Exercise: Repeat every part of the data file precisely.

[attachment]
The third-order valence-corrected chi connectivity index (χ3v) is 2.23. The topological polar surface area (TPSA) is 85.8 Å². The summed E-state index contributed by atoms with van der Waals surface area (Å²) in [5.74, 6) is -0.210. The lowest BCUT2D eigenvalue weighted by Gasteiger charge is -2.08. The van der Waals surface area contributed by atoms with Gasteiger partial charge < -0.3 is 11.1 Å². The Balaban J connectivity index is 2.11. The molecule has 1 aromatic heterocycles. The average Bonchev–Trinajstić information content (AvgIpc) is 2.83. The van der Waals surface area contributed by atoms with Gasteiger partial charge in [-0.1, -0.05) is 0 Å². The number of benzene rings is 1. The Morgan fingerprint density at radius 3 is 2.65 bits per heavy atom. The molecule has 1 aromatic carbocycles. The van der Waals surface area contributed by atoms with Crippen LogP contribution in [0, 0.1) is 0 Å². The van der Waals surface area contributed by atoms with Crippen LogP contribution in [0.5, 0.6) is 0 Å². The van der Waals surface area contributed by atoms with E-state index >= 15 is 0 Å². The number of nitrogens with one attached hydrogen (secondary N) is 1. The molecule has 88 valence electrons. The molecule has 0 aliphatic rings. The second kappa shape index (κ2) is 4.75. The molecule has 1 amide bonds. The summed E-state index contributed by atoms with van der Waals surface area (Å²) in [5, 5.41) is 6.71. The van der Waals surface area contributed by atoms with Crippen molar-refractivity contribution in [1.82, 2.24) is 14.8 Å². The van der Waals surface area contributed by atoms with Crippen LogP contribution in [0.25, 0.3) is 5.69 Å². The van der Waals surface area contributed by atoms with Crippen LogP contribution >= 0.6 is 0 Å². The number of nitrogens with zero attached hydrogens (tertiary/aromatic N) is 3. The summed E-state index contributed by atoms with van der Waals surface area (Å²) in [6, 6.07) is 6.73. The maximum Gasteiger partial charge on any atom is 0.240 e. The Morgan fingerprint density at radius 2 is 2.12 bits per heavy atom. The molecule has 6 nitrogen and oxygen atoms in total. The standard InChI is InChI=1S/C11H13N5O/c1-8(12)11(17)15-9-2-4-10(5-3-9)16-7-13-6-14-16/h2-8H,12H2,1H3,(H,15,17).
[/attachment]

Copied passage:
The third-order valence-corrected chi connectivity index (χ3v) is 2.23. The topological polar surface area (TPSA) is 85.8 Å². The summed E-state index contributed by atoms with van der Waals surface area (Å²) in [5.74, 6) is -0.210. The lowest BCUT2D eigenvalue weighted by Gasteiger charge is -2.08. The van der Waals surface area contributed by atoms with Gasteiger partial charge < -0.3 is 11.1 Å². The Balaban J connectivity index is 2.11. The molecule has 1 aromatic heterocycles. The average Bonchev–Trinajstić information content (AvgIpc) is 2.83. The van der Waals surface area contributed by atoms with Gasteiger partial charge in [-0.1, -0.05) is 0 Å². The number of benzene rings is 1. The Morgan fingerprint density at radius 3 is 2.65 bits per heavy atom. The molecule has 1 aromatic carbocycles. The van der Waals surface area contributed by atoms with Crippen LogP contribution in [0, 0.1) is 0 Å². The van der Waals surface area contributed by atoms with Crippen LogP contribution in [0.5, 0.6) is 0 Å². The van der Waals surface area contributed by atoms with E-state index >= 15 is 0 Å². The number of nitrogens with one attached hydrogen (secondary N) is 1. The molecule has 88 valence electrons. The molecule has 0 aliphatic rings. The second kappa shape index (κ2) is 4.75. The molecule has 1 amide bonds. The summed E-state index contributed by atoms with van der Waals surface area (Å²) in [5, 5.41) is 6.71. The van der Waals surface area contributed by atoms with Crippen molar-refractivity contribution in [1.82, 2.24) is 14.8 Å². The van der Waals surface area contributed by atoms with Crippen LogP contribution in [0.25, 0.3) is 5.69 Å². The van der Waals surface area contributed by atoms with Crippen LogP contribution >= 0.6 is 0 Å². The number of nitrogens with zero attached hydrogens (tertiary/aromatic N) is 3. The summed E-state index contributed by atoms with van der Waals surface area (Å²) in [6, 6.07) is 6.73. The maximum Gasteiger partial charge on any atom is 0.240 e. The Morgan fingerprint density at radius 2 is 2.12 bits per heavy atom. The molecule has 6 nitrogen and oxygen atoms in total. The standard InChI is InChI=1S/C11H13N5O/c1-8(12)11(17)15-9-2-4-10(5-3-9)16-7-13-6-14-16/h2-8H,12H2,1H3,(H,15,17).